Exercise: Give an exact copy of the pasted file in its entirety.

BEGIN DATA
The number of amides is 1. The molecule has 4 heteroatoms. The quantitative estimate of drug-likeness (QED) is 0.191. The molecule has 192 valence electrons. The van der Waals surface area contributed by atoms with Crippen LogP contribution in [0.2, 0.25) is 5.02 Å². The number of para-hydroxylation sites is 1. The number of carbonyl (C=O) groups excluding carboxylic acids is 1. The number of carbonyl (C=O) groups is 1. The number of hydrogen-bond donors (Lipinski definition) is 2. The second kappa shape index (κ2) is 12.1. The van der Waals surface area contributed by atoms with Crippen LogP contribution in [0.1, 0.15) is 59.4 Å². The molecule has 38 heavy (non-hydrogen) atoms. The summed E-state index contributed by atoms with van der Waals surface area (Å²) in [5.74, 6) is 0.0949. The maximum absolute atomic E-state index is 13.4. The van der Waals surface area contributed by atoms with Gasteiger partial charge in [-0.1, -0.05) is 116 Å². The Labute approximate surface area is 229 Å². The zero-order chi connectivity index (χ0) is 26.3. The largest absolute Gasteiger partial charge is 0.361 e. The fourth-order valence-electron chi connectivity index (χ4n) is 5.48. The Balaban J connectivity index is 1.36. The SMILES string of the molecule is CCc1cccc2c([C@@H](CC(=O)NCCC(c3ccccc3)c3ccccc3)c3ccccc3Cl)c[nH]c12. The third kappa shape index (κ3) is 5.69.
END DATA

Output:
The number of amides is 1. The molecule has 4 heteroatoms. The quantitative estimate of drug-likeness (QED) is 0.191. The molecule has 192 valence electrons. The van der Waals surface area contributed by atoms with Crippen LogP contribution in [0.2, 0.25) is 5.02 Å². The number of para-hydroxylation sites is 1. The number of carbonyl (C=O) groups excluding carboxylic acids is 1. The number of carbonyl (C=O) groups is 1. The number of hydrogen-bond donors (Lipinski definition) is 2. The second kappa shape index (κ2) is 12.1. The van der Waals surface area contributed by atoms with Crippen LogP contribution in [0.1, 0.15) is 59.4 Å². The molecule has 38 heavy (non-hydrogen) atoms. The summed E-state index contributed by atoms with van der Waals surface area (Å²) in [5.74, 6) is 0.0949. The maximum absolute atomic E-state index is 13.4. The van der Waals surface area contributed by atoms with Gasteiger partial charge in [-0.1, -0.05) is 116 Å². The Labute approximate surface area is 229 Å². The zero-order chi connectivity index (χ0) is 26.3. The largest absolute Gasteiger partial charge is 0.361 e. The fourth-order valence-electron chi connectivity index (χ4n) is 5.48. The Balaban J connectivity index is 1.36. The SMILES string of the molecule is CCc1cccc2c([C@@H](CC(=O)NCCC(c3ccccc3)c3ccccc3)c3ccccc3Cl)c[nH]c12. The third kappa shape index (κ3) is 5.69.